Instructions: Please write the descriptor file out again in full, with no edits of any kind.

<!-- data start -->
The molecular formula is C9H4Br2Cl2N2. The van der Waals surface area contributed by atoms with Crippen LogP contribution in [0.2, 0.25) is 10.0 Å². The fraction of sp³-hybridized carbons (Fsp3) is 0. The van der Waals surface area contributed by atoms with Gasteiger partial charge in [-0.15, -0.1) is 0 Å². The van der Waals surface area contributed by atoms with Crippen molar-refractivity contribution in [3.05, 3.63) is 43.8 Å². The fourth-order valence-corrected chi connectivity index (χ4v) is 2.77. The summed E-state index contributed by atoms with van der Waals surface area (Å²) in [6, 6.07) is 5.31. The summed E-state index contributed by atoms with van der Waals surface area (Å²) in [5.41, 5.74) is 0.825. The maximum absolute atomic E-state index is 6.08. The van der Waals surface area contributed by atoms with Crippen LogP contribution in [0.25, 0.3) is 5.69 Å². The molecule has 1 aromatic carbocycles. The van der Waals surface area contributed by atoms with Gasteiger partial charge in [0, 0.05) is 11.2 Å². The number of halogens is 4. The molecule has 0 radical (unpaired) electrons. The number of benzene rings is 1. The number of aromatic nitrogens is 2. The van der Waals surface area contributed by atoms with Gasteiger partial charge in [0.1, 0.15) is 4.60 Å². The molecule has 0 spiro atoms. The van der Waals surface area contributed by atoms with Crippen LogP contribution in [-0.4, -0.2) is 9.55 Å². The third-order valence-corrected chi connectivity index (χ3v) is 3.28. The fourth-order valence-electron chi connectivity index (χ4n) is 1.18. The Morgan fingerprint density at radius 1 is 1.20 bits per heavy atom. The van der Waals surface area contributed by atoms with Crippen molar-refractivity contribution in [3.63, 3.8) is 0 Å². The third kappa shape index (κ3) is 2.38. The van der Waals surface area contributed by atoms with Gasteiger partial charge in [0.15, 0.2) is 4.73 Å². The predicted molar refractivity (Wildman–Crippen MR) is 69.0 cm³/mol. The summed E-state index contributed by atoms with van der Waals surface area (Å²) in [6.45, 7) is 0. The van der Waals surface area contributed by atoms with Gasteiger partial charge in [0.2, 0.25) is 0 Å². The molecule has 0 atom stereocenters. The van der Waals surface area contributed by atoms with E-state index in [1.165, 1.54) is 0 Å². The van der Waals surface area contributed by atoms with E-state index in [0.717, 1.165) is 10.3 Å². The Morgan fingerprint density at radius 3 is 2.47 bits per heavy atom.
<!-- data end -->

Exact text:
The molecular formula is C9H4Br2Cl2N2. The van der Waals surface area contributed by atoms with Crippen LogP contribution in [0.2, 0.25) is 10.0 Å². The fraction of sp³-hybridized carbons (Fsp3) is 0. The van der Waals surface area contributed by atoms with Gasteiger partial charge in [-0.15, -0.1) is 0 Å². The van der Waals surface area contributed by atoms with Crippen molar-refractivity contribution in [3.05, 3.63) is 43.8 Å². The fourth-order valence-corrected chi connectivity index (χ4v) is 2.77. The summed E-state index contributed by atoms with van der Waals surface area (Å²) in [6, 6.07) is 5.31. The summed E-state index contributed by atoms with van der Waals surface area (Å²) in [5.41, 5.74) is 0.825. The maximum absolute atomic E-state index is 6.08. The van der Waals surface area contributed by atoms with Crippen LogP contribution in [0.25, 0.3) is 5.69 Å². The molecule has 1 aromatic carbocycles. The van der Waals surface area contributed by atoms with Gasteiger partial charge in [0, 0.05) is 11.2 Å². The number of halogens is 4. The molecule has 0 radical (unpaired) electrons. The number of benzene rings is 1. The number of aromatic nitrogens is 2. The van der Waals surface area contributed by atoms with Gasteiger partial charge in [0.1, 0.15) is 4.60 Å². The molecule has 0 spiro atoms. The van der Waals surface area contributed by atoms with Crippen LogP contribution in [-0.4, -0.2) is 9.55 Å². The third-order valence-corrected chi connectivity index (χ3v) is 3.28. The fourth-order valence-electron chi connectivity index (χ4n) is 1.18. The Morgan fingerprint density at radius 1 is 1.20 bits per heavy atom. The van der Waals surface area contributed by atoms with Crippen molar-refractivity contribution in [3.63, 3.8) is 0 Å². The third kappa shape index (κ3) is 2.38. The van der Waals surface area contributed by atoms with Gasteiger partial charge in [0.15, 0.2) is 4.73 Å². The predicted molar refractivity (Wildman–Crippen MR) is 69.0 cm³/mol. The summed E-state index contributed by atoms with van der Waals surface area (Å²) in [6.45, 7) is 0. The van der Waals surface area contributed by atoms with Gasteiger partial charge in [0.2, 0.25) is 0 Å². The molecule has 0 atom stereocenters. The van der Waals surface area contributed by atoms with E-state index in [1.165, 1.54) is 0 Å². The van der Waals surface area contributed by atoms with E-state index in [0.717, 1.165) is 10.3 Å². The Morgan fingerprint density at radius 3 is 2.47 bits per heavy atom.